withdrawal propagation (was E.E. Times?)

John W. Stewart III jstewart at metro.isi.edu
Tue Jan 14 19:34:19 UTC 1997

excessive rates of bona fide routing updates *can* be a
problem.  it's called route flap.  and we've got route
flap dampening to reduce the scope of such events

what we've been talking about very recently on this list
is the high rate of withdrawls that have been seen.
specifically, e.g., withdrawls from RouterA to RouterB
for networks that RouterA never announced to RouterB.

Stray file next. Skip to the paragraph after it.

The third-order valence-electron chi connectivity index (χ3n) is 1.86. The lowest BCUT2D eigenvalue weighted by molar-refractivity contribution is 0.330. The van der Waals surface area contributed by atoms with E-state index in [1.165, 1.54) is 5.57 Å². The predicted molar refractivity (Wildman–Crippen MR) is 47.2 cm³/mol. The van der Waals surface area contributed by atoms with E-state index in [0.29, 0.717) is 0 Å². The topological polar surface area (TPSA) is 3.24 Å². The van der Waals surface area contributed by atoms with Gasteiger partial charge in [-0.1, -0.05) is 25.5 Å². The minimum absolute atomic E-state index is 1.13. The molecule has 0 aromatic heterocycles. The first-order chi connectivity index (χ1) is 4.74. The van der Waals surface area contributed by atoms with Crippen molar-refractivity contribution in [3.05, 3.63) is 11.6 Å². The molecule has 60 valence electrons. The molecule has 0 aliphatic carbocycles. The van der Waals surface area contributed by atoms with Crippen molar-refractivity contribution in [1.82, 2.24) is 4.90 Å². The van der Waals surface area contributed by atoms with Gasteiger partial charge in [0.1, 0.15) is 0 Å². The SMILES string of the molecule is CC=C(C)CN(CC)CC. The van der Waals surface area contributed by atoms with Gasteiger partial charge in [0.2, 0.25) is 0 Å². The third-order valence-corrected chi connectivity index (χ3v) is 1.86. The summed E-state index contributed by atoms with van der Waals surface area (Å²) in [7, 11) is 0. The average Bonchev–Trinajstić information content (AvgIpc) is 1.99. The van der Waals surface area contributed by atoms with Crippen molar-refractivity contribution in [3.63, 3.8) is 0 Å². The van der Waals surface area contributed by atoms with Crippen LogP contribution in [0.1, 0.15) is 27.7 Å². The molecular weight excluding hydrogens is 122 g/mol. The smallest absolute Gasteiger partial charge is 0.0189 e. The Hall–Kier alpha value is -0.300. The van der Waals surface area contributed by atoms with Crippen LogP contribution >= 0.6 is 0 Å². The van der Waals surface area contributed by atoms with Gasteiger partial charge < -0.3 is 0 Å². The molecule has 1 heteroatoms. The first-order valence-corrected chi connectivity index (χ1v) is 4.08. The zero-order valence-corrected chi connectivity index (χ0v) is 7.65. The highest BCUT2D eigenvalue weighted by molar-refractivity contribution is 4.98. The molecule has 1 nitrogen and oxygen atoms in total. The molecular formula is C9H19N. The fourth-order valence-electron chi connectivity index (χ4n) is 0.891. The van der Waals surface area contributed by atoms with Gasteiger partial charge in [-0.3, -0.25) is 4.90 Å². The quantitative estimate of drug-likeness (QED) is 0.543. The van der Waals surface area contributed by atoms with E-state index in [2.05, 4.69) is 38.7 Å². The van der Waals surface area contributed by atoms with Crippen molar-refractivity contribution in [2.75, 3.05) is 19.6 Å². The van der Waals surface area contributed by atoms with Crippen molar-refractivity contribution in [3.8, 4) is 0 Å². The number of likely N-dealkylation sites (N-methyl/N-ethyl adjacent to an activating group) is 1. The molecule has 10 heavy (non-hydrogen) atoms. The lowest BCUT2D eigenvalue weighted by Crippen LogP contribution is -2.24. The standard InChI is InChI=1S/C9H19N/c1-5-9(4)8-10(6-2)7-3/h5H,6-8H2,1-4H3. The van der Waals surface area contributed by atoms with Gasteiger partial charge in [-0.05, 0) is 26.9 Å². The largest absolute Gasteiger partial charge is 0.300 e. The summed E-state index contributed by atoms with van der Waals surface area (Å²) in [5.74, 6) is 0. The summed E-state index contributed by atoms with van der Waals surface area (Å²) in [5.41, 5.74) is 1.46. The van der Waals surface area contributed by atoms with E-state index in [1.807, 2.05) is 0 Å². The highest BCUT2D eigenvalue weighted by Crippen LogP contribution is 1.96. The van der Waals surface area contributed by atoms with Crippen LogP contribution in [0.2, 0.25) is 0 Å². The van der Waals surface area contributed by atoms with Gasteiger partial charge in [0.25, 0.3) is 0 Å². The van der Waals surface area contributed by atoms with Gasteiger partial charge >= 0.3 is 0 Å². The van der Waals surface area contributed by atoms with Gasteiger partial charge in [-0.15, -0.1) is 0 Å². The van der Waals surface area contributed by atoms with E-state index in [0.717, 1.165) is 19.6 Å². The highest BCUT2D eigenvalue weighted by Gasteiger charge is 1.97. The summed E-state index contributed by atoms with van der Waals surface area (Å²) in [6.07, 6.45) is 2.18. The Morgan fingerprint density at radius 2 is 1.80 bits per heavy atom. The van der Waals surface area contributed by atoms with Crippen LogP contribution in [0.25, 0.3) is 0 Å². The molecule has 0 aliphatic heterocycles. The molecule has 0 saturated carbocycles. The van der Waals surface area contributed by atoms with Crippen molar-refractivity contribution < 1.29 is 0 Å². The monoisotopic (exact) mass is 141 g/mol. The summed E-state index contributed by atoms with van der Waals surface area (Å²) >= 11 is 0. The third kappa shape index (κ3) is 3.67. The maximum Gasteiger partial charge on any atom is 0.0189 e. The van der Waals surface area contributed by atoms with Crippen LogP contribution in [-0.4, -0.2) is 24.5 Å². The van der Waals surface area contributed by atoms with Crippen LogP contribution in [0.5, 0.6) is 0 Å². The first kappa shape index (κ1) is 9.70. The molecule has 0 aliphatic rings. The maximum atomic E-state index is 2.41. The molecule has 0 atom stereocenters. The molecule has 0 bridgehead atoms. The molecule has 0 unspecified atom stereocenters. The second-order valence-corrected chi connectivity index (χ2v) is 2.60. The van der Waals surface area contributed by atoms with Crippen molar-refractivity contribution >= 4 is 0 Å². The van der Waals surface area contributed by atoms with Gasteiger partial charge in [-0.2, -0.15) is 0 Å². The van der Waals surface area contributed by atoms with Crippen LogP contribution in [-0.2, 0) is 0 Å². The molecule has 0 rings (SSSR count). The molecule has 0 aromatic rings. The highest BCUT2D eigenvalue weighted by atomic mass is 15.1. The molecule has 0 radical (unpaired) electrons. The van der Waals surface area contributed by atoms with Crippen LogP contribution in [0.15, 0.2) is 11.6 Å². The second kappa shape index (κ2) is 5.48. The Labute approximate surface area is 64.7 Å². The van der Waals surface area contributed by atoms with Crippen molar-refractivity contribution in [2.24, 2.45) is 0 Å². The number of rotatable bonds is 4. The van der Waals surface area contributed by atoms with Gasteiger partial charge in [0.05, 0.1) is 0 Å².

this is not a route flap .. it is just a superfluous
withdrawl and causes no operational problems.  however,
some folks were tracking the number of withdrawls and
didn't like the large number, so the vendor was informed
and the code was changed.  it's a good and appropriate
thing that the behavior was changed, but that doesn't
mean that it was a bug and doesn't mean that it was
causing any problems


 > > 0) Is this a bug, does it cause any problem whatsoever?
 > If I'm not mistaken, lots of routers have had performance problems 
 > caused by excessive rates of routing updates.  
 > Or did I misread various previous messages to this list?
 > > > I've looked at the Cisco page, and a search on "BGP, withdrawals" does
 > > > not find any mention of the bug fix release.  So, I have some pointed

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